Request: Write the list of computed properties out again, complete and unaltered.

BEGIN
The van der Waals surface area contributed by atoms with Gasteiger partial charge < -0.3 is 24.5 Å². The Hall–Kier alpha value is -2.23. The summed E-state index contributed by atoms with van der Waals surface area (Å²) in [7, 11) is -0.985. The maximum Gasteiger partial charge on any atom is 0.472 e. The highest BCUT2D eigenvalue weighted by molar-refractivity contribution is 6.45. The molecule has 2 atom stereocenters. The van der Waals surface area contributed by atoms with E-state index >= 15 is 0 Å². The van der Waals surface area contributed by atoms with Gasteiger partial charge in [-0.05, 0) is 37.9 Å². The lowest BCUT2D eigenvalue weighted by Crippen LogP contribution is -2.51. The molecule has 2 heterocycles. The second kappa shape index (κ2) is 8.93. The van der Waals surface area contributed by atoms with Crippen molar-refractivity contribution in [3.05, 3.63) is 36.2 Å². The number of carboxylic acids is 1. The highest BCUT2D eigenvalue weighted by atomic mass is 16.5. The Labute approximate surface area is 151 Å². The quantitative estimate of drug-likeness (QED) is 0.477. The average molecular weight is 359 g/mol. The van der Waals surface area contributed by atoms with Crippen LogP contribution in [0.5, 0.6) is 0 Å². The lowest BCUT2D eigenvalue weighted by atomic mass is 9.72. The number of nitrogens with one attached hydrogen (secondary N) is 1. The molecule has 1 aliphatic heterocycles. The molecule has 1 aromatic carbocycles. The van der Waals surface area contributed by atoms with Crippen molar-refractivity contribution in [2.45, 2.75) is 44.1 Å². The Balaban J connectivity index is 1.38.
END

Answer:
The van der Waals surface area contributed by atoms with Gasteiger partial charge < -0.3 is 24.5 Å². The Hall–Kier alpha value is -2.23. The summed E-state index contributed by atoms with van der Waals surface area (Å²) in [7, 11) is -0.985. The maximum Gasteiger partial charge on any atom is 0.472 e. The highest BCUT2D eigenvalue weighted by molar-refractivity contribution is 6.45. The molecule has 2 atom stereocenters. The van der Waals surface area contributed by atoms with E-state index >= 15 is 0 Å². The van der Waals surface area contributed by atoms with Gasteiger partial charge in [-0.05, 0) is 37.9 Å². The lowest BCUT2D eigenvalue weighted by Crippen LogP contribution is -2.51. The molecule has 2 heterocycles. The second kappa shape index (κ2) is 8.93. The van der Waals surface area contributed by atoms with Crippen molar-refractivity contribution in [3.05, 3.63) is 36.2 Å². The number of carboxylic acids is 1. The highest BCUT2D eigenvalue weighted by atomic mass is 16.5. The Labute approximate surface area is 151 Å². The quantitative estimate of drug-likeness (QED) is 0.477. The average molecular weight is 359 g/mol. The van der Waals surface area contributed by atoms with Crippen LogP contribution in [0.5, 0.6) is 0 Å². The lowest BCUT2D eigenvalue weighted by atomic mass is 9.72. The number of nitrogens with one attached hydrogen (secondary N) is 1. The molecule has 1 aliphatic heterocycles. The molecule has 1 aromatic carbocycles. The van der Waals surface area contributed by atoms with Crippen molar-refractivity contribution in [2.45, 2.75) is 44.1 Å². The Balaban J connectivity index is 1.38.